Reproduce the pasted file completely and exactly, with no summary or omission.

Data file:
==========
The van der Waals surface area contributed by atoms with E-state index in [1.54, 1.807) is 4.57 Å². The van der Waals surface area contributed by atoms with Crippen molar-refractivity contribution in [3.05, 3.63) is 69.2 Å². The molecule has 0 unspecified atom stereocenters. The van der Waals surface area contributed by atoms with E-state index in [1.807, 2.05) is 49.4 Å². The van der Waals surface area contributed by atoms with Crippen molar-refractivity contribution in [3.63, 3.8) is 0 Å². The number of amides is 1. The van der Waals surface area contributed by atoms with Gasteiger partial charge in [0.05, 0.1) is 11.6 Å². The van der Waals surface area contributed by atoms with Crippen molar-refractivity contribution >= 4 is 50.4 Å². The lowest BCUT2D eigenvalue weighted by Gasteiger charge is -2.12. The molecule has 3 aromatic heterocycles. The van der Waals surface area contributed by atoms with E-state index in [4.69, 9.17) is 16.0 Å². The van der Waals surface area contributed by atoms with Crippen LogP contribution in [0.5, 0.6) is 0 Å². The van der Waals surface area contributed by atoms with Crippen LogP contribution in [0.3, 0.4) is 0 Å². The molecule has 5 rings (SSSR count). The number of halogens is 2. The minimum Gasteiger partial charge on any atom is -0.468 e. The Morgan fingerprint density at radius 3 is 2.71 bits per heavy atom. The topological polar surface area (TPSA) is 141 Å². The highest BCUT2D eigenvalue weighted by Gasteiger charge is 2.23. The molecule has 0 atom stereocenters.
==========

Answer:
The van der Waals surface area contributed by atoms with E-state index in [1.54, 1.807) is 4.57 Å². The van der Waals surface area contributed by atoms with Crippen molar-refractivity contribution in [3.05, 3.63) is 69.2 Å². The molecule has 0 unspecified atom stereocenters. The van der Waals surface area contributed by atoms with E-state index in [1.807, 2.05) is 49.4 Å². The van der Waals surface area contributed by atoms with Crippen molar-refractivity contribution in [3.63, 3.8) is 0 Å². The number of amides is 1. The van der Waals surface area contributed by atoms with Gasteiger partial charge in [0.05, 0.1) is 11.6 Å². The van der Waals surface area contributed by atoms with Crippen molar-refractivity contribution >= 4 is 50.4 Å². The lowest BCUT2D eigenvalue weighted by Gasteiger charge is -2.12. The molecule has 3 aromatic heterocycles. The van der Waals surface area contributed by atoms with E-state index in [4.69, 9.17) is 16.0 Å². The van der Waals surface area contributed by atoms with Crippen LogP contribution in [0.5, 0.6) is 0 Å². The van der Waals surface area contributed by atoms with Crippen LogP contribution in [0.3, 0.4) is 0 Å². The molecule has 5 rings (SSSR count). The number of halogens is 2. The minimum Gasteiger partial charge on any atom is -0.468 e. The Morgan fingerprint density at radius 3 is 2.71 bits per heavy atom. The topological polar surface area (TPSA) is 141 Å². The highest BCUT2D eigenvalue weighted by Gasteiger charge is 2.23. The molecule has 0 atom stereocenters.